Steve Hill has been flaming the fires of revival for more than three decades—and battling melanoma for about a third of that time.
Best known for the Brownsville Revival in Pensacola—a move of God that drew more than 4 million people from around the world and saw hundreds of thousands of people saved—in his mission’s work, Hill has witnessed churches grow from 200 to 20,000 in just a few years, the demon-possessed delivered, and the healing power of God manifest.
Now, Hill is walking in a miracle all his own. He’s not yet cancer free, but he’s no longer standing at death’s door, either.
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I’m not an evangelist. I’m not a pastor. I’m not even a Bible teacher or a Youth Minister.
I’m a filmmaker, but I just so happen to be a filmmaker who attempts to do the near impossible for my films. I attempt to visibly film an invisible God.
Having traveled the world to make my first three feature films, Finger of God, Furious Love, and Father of Lights, it is probably safe to say that the last six years have given me a new perspective and quite an education on what God is doing around the world, as well as what kind of evangelism is working and what kinds are seemingly slogging through quicksand.
A divided church lost the most important election concerning the fate of biblical marriage in our nation’s history. This election revealed a deep division between minority Christian’s sense of moral priorities and the ethical codes of the white church community. When I say “minorities,” I mean blacks, Hispanics, Asians, and others consisting of 28 percent of the electorate; this group voted for a different moral code than their white Christian brothers.
Could it be that the Lord is challenging the Church to deal with her deep racial divisions before He sends the rains of economic blessings back to the nation? In 2 Samuel 21:1-14, this was the very problem that David had. As he sought the Lord’s blessings upon the land, David found he had to deal with an ancient racial wound inflicted on the Gibeonites by King Saul. Even though David did not commit the offense, he had to make amends for Saul’s sin in his generation.
For nearly eight years, I have been talking to Christians about the need for us to embrace a call to champion a balanced societal agenda of righteousness and justice. I have used Psalm 89:14 as a guideline for spiritual engagement with the culture. It reads: “Righteousness and justice are the foundation of your throne; love and faithfulness go before you (NIV).”
Note: The following is an excerpt from Jack W. Hayford’s recent book, Sharpening Your Leading Edge: Moving From Methods to Mindset. It is the first of a two-part series.
Within hours following the 9-11 events in New York and Washington and through the following two weeks, I served, as did others, in a bittersweet task. It was bitter by reason of the need, and sweet by reason of the opportunity to offer healing truth and prayer. Doors opened across our nation to speak into the lives of many—some only seeking comfort, others seeking some meaning in their torment amid the apparently meaningless tragedy.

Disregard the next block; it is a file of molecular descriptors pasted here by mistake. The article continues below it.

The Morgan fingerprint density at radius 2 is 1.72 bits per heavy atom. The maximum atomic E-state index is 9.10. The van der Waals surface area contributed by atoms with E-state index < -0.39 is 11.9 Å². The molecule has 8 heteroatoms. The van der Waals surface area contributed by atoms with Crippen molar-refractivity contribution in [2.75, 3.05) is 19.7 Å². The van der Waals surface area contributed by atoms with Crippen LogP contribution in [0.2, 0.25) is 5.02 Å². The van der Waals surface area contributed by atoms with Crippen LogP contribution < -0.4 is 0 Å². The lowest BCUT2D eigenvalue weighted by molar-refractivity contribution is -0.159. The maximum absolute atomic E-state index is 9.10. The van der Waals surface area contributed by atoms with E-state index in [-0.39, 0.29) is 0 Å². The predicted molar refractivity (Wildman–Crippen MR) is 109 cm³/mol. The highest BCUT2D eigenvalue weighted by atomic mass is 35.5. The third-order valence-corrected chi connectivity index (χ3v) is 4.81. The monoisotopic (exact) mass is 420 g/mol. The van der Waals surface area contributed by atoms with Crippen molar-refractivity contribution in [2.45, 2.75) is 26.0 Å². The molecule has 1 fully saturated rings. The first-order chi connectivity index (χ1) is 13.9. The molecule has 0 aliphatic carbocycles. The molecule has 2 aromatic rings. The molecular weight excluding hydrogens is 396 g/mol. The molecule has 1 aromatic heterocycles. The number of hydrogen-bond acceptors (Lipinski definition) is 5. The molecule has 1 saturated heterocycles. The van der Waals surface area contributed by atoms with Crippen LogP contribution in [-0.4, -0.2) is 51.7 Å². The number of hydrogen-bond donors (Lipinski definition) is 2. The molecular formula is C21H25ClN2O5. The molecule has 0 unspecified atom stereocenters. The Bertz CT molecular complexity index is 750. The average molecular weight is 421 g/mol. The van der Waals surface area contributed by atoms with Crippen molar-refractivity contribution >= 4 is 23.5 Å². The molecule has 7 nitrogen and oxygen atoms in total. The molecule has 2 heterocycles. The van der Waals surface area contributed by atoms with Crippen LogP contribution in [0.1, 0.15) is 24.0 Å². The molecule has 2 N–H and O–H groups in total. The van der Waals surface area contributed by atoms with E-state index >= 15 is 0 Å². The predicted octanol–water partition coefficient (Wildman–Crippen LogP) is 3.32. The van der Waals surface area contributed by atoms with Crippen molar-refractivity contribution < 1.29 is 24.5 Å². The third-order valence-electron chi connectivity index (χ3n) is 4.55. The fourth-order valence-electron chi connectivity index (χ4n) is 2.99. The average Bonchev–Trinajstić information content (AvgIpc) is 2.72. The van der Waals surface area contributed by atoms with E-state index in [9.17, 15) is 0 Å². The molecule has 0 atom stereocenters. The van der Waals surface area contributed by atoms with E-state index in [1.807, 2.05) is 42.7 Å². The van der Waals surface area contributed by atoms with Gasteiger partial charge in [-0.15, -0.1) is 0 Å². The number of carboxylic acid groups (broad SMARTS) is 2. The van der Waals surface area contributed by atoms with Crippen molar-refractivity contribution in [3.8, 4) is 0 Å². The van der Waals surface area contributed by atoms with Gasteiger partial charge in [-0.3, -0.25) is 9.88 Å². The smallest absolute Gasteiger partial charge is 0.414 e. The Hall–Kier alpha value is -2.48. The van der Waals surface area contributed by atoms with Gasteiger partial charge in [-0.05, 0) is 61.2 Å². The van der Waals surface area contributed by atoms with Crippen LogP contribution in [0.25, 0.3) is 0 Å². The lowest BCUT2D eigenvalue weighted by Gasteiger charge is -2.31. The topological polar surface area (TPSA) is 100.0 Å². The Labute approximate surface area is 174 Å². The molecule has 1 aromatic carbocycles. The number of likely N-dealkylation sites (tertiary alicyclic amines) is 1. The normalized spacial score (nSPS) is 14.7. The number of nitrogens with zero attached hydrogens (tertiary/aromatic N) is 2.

I was invited to nearly a dozen radio and TV venues—local, regional and national. Network reporters and talk-show hosts ask hard questions in such moments. I was glad that, in most cases, they were sensitive enough not to require “sound bite”-size answers.
Are you missing prime opportunities to reach and engage the elusive college demographic?
I was introduced to the facts of life the old-fashioned way: working in the breeding pens of a pig farm. I regularly got up close and personal with 500-pound hogs, helping them “maximize their efforts.”
That brutal introduction to breeding taught me more about fertilization and reproduction than a 14-year-old would ever want to know. It also left me with a lot of memories, most of which I have tried hard to forget. One familiar image, however, has stuck in my mind—the illustration of countless sperm cells desperately trying to break into an unfertilized egg to create a new generation. Believe it or not, that is precisely how I see the opportunity to engage young people with the gospel on university campuses.
These days, it’s hard to find a church with any kind of forward momentum that’s not in the business of establishing new churches or satellite congregations. Over the last two decades, the majority of those new church initiatives have targeted suburban young professionals and their growing families. Church leaders focus the balance of their efforts on inner-city neighborhoods or church planting through overseas partnerships.